Shaping a Showroom that Sells
A well-thought-out retail showroom can help staff generate retail sale success.
Cash sales drive new revenues that not only help compensate for the reimbursement cuts, but can enable more aggressive retail-minded providers expand their revenues.
But the key is that providers need to understand the “feel” of retail. Retailers in other segments — clothing, cars, electronics, sporting goods, etc. — have all learned that developing a “retail experience” will drive increased sales. A cash sales customer is looking for options, information and a range of solutions that can help make an informed purchase.
A smart showroom can help instill all these components of the retail experience. Here are some key considerations that providers want to keep in mind when creating that experience:
Be Inviting. DME can be unfamiliar territory for some clients, and it might even be a little uncomfortable. The fundamental reason why clients are coming to a provider are because they or a loved one has a medical condition that necessitates them seeking solutions that will confer a therapeutic benefit or help them improve their quality of life. So, the retail showroom should be a place of comfort for the customer. Try to diminish any confusion or apprehension customers might have by simply welcoming customers as they enter. Let them know that team members are here to help guide them through the process. A friendly “How can I help you?” can turn a worried first-time buyer into a customer for life.
Organize to Address Needs. The showroom should help direct customers to what they need and ensure that they get it. This is accomplished by carefully planned organization based around consumers and their HME needs. For instance, providers can organize departments by condition, such as diabetes, mobility or oxygen therapy, and steer clients to those items by clear signage. In addition to organizing by department, providers need to think about comorbidities and how conditions can be interrelated, and organize their products accordingly. For instance, the provider can place footcare, compression, and pain management items near diabetes solutions, or put ADLs and home access items near wheelchairs and scooters.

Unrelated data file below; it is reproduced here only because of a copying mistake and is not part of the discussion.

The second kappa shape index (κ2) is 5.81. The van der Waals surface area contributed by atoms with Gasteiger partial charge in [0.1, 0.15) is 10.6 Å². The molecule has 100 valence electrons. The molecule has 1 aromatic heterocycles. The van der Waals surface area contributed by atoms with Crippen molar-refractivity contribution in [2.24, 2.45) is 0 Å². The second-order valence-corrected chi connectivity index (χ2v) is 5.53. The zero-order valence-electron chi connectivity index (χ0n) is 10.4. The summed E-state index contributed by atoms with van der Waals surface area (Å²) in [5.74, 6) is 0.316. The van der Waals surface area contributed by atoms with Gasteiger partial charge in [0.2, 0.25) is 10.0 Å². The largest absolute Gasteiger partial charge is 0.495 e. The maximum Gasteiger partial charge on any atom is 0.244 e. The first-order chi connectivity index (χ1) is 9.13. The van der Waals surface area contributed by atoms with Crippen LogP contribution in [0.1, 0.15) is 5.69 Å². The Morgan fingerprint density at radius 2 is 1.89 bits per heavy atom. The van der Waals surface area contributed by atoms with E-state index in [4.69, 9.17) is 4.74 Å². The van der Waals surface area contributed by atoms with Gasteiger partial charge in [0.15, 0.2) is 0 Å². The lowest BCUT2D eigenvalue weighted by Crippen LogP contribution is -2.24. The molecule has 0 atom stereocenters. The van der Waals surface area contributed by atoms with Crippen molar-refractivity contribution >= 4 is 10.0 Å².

Less Can Be More. There is a temptation to display everything product that the provider has in inventory, but that isn’t the best strategy. While it might be counter-intuitive, a provider can sometimes provide better service by keeping fewer items on the shelves. The showroom should be laid out so shoppers can peer over fixtures, spot specific products on the shelves, and maneuver easily to get to all the spaces in the store. If the showroom is small, let customers know that there is stock in the warehouse and provide brochures and other guides, such as kiosks, that help inform customers of all their product options.
Keep the Store Feeling new. In addition to keeping the showroom simple and uncluttered, the provider will want to keep things feeling fresh and new. Good ways to accomplish that are to rotate items out, and highlight certain items on a seasonal basis. The lets customers experience change in the showroom, which keeps things fresh and exciting. This encourages return traffic and helps establish and grow the business. Assuming that the provider has a good retail site, it must focus on product and how rotating items can keep the experience new for the customer and keep them coming back. Good ways to accomplish this are carrying impulse items that change several times during a year; shifting inventory to match the season; or taking advantage of special events such as diabetes awareness month.
Emphasize Information. The goal is to put clients in the driver’s seat. Just like your staff, the showroom should educate patients on the benefits of your inventory to ensure they get the right product to support their needs. Offer literature, videos, kiosks and displays that focus on features and benefits and how they relate to condition. Done right, those kinds of educational displays can become a key part of the staff’s sales and service process, as well.
This article originally appeared in the February 2016 issue of HME Business.